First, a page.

Cookies are small information items (text files) stored in users’ PCs and used widely by online service providers for several purposes, such as to capture user preferences (language, background colors , etc.),


1::They could contain a virus which then infects my computer.
1::The collection of data stored in my device
3::The collection of personal data as well as the risk that someone could impersonate me

This is not correct: cookies are not a form of malware and do not raise this specific type of security problem (i.e. computer virus), since they are simply text files. However cookies could raise the following security and privacy concerns:

  • Collection of information on user preferences / behaviour (e.g. visited sites). Therefore, profiling of the user is possible.

  • Collection of private information via session hijacking

  • Impersonation of users leading to malicious logon into their accounts (e.g. banking, e-mail, etc.).

  • Modification of useful information (e.g. search results).

Therefore, the correct answer is the collection of personal data as well as the risk that someone could impersonate me.

For more information, see here:

https://www.enisa.europa.eu/publications/copy_of_cookies

 

This is not correct. Cookies could raise the following security and privacy concerns:

  • Collection of information on user preferences / behaviour (e.g. visited sites). Therefore, profiling of the user is possible.

  • Collection of private information via session hijacking

  • Impersonation of users leading to malicious logon into their accounts (e.g. banking, e-mail, etc.).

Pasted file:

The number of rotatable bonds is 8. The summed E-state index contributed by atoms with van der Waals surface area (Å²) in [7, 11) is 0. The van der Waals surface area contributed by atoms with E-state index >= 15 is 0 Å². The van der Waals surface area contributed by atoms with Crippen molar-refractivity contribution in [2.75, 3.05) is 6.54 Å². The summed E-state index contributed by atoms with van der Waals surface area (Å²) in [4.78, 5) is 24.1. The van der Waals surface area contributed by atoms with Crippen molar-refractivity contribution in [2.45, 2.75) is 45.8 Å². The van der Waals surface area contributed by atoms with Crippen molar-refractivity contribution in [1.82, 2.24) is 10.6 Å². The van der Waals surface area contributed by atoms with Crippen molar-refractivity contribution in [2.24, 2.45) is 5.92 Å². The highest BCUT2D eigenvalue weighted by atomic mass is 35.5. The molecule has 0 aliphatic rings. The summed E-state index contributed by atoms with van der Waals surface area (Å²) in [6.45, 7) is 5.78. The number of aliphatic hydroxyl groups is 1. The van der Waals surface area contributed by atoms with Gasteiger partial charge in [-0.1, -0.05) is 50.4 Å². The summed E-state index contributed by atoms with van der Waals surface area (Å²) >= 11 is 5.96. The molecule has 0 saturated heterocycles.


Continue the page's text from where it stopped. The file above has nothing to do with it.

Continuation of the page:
• Modification of useful information (e.g. search results).

Therefore, the correct answer is the collection of personal data as well as the risk that someone could impersonate me.

For more information, see here:

https://www.enisa.europa.eu/publications/copy_of_cookies

 

This is correct. More precisely, cookies could raise the following security and privacy concerns:

  • Collection of information on user preferences / behaviour (e.g. visited sites). Therefore, profiling of the user is possible.

  • Collection of private information via session hijacking

  • Impersonation of users leading to malicious logon into their accounts (e.g. banking, e-mail, etc.).

  • Modification of useful information (e.g. search results).

For more information, see here:

https://www.enisa.europa.eu/publications/copy_of_cookies

 


to identify the user when he/she uses a shopping list etc. By these means, cookies have indeed positive functions (e.g. they help avoiding the need to repeatedly have to identify yourself). 

However cookies also raise some security and privacy concerns, for example…